Now, I probably could have gone medium, but I find I like to size up a little bit. I like to go a little baggier than typical. And while with the waist uncinched the pants would drop right down, I could cinch them up tight enough to hold fine.
You can cinch the waist to help them fit, if you aren't exactly on the measurement of the pants. On the large you are able to go from roughly 39" to around 36.5" (by my measurements), but you could probably go a little tighter, if you had the hook and loop closure overhanging a little bit.
The hook and loop closure on the waist cincher seems to be of a decent quality. For the Cooper pants this adjustment is on the inside of the waist of the pants, which I like. Some have it on the outside.
Thigh: That inner thigh vent that had no mesh made it easier to try to measure the thigh circumference. I got around 28", but won't have been that accurate - measuring around a slippery liner like that wasn't easy. So I am happy to go with the 27.5" measurement that Trew have on their specs. With my 22.5" thighs, this left plenty of room for movement in my thigh area.
Crotch: I find that a lot of modern day pants have a crotch that is too high for my comfort levels. But the relaxed fit of the Cooper sat well for me. It was low enough to be comfortable but no so low as to look like my pants were falling down. Got this one just right, for me anyway.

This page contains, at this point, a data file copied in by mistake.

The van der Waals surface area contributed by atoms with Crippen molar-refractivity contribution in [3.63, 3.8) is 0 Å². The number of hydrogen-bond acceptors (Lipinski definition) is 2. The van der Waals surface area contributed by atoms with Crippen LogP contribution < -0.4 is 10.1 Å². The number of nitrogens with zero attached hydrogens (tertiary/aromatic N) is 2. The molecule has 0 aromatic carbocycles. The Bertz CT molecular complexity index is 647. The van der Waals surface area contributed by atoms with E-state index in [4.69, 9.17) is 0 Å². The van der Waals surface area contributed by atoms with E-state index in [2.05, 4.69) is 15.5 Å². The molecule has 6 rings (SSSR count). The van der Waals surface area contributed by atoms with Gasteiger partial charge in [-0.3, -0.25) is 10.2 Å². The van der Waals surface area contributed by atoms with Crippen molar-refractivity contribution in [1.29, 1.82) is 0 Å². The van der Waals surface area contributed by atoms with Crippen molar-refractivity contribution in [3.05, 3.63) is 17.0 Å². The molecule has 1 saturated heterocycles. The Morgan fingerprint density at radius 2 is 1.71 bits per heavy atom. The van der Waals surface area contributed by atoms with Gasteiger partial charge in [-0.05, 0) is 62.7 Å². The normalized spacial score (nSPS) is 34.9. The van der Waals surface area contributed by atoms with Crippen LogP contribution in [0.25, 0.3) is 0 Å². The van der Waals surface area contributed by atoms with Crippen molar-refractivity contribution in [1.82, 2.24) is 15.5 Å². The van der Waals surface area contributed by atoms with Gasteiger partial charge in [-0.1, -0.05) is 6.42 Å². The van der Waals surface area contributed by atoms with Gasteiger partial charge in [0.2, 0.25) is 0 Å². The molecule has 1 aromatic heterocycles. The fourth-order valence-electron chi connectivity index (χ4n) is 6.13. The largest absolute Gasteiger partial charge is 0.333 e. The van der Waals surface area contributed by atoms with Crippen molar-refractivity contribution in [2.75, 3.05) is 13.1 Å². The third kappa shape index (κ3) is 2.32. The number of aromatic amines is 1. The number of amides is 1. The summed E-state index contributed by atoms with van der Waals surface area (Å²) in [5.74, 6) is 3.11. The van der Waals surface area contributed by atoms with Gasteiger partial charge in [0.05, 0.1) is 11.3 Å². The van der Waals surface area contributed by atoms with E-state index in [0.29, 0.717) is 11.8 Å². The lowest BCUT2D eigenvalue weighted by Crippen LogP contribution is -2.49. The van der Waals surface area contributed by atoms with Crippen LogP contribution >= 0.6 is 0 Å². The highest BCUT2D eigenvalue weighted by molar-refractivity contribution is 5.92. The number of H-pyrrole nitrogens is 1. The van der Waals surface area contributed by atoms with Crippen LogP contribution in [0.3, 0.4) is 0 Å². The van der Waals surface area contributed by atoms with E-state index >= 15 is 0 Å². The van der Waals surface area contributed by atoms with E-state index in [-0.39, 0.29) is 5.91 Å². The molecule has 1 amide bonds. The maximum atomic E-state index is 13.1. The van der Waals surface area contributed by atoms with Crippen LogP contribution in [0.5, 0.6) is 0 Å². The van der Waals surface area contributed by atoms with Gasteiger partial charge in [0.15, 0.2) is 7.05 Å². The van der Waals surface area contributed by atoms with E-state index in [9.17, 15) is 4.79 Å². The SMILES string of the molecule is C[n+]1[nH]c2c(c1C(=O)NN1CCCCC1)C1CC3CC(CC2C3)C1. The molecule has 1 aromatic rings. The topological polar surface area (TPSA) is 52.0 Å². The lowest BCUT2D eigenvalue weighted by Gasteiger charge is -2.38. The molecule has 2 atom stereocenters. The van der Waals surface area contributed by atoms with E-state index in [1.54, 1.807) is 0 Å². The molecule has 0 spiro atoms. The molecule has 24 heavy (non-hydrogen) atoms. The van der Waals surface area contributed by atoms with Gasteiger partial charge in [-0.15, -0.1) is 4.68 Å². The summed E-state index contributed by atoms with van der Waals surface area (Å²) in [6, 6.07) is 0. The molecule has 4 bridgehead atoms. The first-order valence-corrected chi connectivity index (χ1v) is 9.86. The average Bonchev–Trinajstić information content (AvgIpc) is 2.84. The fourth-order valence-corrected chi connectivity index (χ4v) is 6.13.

Crotch measurement (which I measure from the top of the waist of the pants to where the seam ends) = 15.75" (40cm).
There is a crotch gusset too - which should help with both durability and mobility.
I found a good amount of mobility in these pants and found they didn't restrict my movements at all.
Stretch Fabric?: There is a little stretch in the fabric. It's not overly stretchy but there's definitely some subtle stretch, which helps with mobility.
I have other pants/bibs with me with noticeably more stretch but another pair that has less stretch. But the fabric feels tougher than it does stretchy overall and most pants/bibs I have with me are more stretchy than these.
Articulation: It looks/feels like there is articulation in the knees of the pants.
Had I gone with the Medium, they may not have had as good a mobility, but in the large they had all the mobility I would ever need.
Range of Motion
I found the pants nice and comfortable overall. They were roomy enough for me, the liner felt nice and they weren't too heavy. The crotch was low enough (I often find the crotch on pants to be a bit tight) - but that may have had something to do with sizing up a little.
Fabric Feel on Skin
So while the fabric isn't overly stretch it does feel tough.
They use a 200D (denier) x 320D fabric. What that really means is a bit beyond my understanding of fabric, but those are higher numbers than are typical (for those that publish the denier of their fabric) - so they should be tougher than most. And the fabric does have a tough feel to it.